Good morning, Quartz readers!
What to watch for today
Talks to save Northern Ireland’s government. With a power-sharing arrangement between unionist and nationalist parties in danger of collapsing, Sinn Féin and the Democratic Unionist Party will meet for talks in Stormont. A murder last month linked to the IRA has led to a political crisis in the British province, with first minister Peter Robinson stepping down, and taking ministers with him, 10 days ago.
Peace on Earth—or at least the promotion of it. The world is not particularly peaceful at the moment, but the UN is observing its international day of peace and calling for 24 hours of global ceasefire.
Over the weekend
Greek voters re-elected Syriza. Prime minister Alexis Tsipras’s party won the country’s fifth election in six years, after Tsipras resigned to seek a new mandate to lead. Syriza got that mandate, but a record-low turnout suggests a fair bit of apathy.
Pope Francis arrived in Cuba. He praised the nation for repairing diplomatic ties with the US but called upon it to “open itself to the world.” He had previously called for the end to Cuba’s communist government and argued for greater religious freedom.
Novelist Jackie Collins died. The writer, who was 77, had kept her breast cancer diagnosis secret from all but her closest family for more than six years. Collins authored 32 racy “bonkbuster” novels, all of which appeared on the New York Times bestseller list.
The US said it will increase the number of refugees it accepts. The US will allow in 85,000 people next year and 100,000 in 2017, both up from this year’s limit of 70,000. Announcing the new numbers, secretary of state John Kerry blamed security checks and a lack of funding from Congress for not making the number higher.
Japan’s rugby team had a “miraculous” win. The team, which had never beaten a southern hemisphere side before, defeated two-time World Cup champions South Africa in a spectacular upset.
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Quartz obsession interlude
Ana Campoy on a campaign to rescue dying accent marks on the Internet. “For better or for worse, languages across the world are being shaped—and truncated—by internet users who want to get their message across as quickly and easily as possible. In Spanish, users replace ‘qué’ (what) with ‘q,’ while the word ‘más’ (more) is often reduced to a simple ‘+.’ But a few defenders of the Spanish language are now using the internet as a way to fight back.” Read more here.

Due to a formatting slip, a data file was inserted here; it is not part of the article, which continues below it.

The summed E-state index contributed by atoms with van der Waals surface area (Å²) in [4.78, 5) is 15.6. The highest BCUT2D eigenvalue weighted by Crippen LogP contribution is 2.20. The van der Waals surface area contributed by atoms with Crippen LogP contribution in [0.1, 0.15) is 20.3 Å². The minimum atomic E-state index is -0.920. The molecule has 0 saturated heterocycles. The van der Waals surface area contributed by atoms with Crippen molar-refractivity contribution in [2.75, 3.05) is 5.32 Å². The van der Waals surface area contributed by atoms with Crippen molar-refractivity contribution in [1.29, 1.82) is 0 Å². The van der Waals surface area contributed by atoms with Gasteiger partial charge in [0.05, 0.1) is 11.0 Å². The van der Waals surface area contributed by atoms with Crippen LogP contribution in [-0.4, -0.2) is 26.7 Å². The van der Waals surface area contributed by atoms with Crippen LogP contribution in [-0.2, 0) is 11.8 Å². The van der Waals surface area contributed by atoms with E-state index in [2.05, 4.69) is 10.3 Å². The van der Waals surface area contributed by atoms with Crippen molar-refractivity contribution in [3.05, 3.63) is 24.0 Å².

Matters of debate
The economic policies driven by Silicon Valley could destroy social democracy. Tech firms like Uber could transform employment law and create a new economic order.
Japan is dumbing down its universities. Dozens of public schools are no longer teaching law, the humanities, and social sciences.
Don’t believe the gloom over China’s economy. The situation is mixed, but it’s not disastrous.
Clients, not prostitutes, should be locked up. Countries ought to learn from the Swedish model.
Only the childless can keep up in the constantly competitive world of work. That harms men as well as women (paywall).
Neuroscience has started to learn from Buddhism. Researchers now accept that the self is in a constant state of flux, and that cognitive faculties can be trained through meditation.
Giraffes make a distinctive sound. They hum in the evenings at a frequency too low for humans to hear.
The off-the-shoulder trend has been carefully planned. High-end fashion designers, high-street imitators, trend forecasters, stylish influencers, and the media all featured the latest must-have item.
Some boys in the Dominican Republic don’t grow a penis until they are 12. About one in 90 boys in one town look female when born, but get a surge of testosterone at puberty
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